The film’s message of sacrifice and hope aren’t lost on me. It’s a romantic, pleasant film with great performances from Stewart, Reed and all supporting players. It fits perfectly as a Christmas movie too. Help the community and the community will help you. It has a lot of good things to say about small town folk, and quite a few bad things to say about the rich moneymen. (Maybe another Eastern bank allegory like The Wizard of Oz?) It’s so apparent how many films take an anti-capitalist stance in the wake of the Great Depression; it’s partly to thank for how I was educated on the topic growing up. The Christmas Carol sequence with Clarence, the soon-to-be angel, showing Bailey what life could be like without him was the only aspect I really knew about the film before I saw it. In the end, as fiercely independent as Bailey is, regretting the course his life has taken, his nightmare “sobers” him to another reality: conformity. The message works fine for the time, 1946, and great for the holiday, Christmas, but it has a mixed result on me decades later.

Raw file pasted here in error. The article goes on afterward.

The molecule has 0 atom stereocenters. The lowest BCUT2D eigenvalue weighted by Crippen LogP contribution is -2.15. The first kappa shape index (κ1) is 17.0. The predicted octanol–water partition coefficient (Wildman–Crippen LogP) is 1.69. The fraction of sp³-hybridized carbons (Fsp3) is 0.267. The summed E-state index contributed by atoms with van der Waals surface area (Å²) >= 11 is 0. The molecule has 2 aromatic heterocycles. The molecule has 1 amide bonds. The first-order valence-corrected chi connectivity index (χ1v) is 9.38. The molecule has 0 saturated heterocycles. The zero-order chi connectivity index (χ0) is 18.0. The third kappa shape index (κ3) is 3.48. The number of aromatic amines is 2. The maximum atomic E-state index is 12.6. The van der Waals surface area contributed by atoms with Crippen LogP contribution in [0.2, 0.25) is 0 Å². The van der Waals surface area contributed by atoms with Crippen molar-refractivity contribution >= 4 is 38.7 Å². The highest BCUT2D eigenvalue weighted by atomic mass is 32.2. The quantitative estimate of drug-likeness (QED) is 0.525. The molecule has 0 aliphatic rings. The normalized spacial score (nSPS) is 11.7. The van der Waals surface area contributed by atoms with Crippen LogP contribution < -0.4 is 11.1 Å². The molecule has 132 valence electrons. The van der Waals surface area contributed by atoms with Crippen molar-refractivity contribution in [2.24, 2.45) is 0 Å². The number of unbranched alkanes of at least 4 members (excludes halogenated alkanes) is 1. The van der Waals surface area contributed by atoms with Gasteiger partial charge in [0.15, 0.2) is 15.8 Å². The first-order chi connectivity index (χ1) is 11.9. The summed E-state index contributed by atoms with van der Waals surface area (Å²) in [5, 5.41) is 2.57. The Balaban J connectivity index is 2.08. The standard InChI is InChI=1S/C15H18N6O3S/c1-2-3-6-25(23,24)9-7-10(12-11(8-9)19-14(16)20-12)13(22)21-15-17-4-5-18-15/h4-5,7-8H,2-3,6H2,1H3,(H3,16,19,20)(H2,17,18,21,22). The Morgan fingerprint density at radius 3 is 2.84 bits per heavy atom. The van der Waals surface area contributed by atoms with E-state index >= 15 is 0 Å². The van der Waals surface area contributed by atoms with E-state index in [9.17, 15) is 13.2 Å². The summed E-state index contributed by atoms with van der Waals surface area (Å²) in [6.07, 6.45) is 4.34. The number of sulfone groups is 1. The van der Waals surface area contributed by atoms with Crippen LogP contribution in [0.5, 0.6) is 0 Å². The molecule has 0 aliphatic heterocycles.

Rather, I like to see It’s a Wonderful Life as a historical item; the result of depression and war, and a glimpse at the beckoning baby-boomers and materialism of the 1950s. The film is All-American, about fitting in, down to its core. There’s a lot to love, but The Parallax View is nowhere to be seen here.

Also, this is the one and only Frank Capra film I’ve ever seen. Might have to consider that for Auteur Cinema Shame next year…

1. Some Like It Hot (1959)
2. Persona (1966)
3. The Life and Death of Colonel Blimp (1943)
4. Napoleon Dynamite (2004)
5. The Searchers (1956)
6. It’s a Wonderful Life (1946)
7. Cinema Paradiso (1988)
8. Breathless (1960)
9. Fantastic Mr. Fox (2009) / Moonrise Kingdom (2012)
10. It Happened One Night (1934) / His Girl Friday (1940)
11. Sabrina (1954)
12. Hell in the Pacific (1968)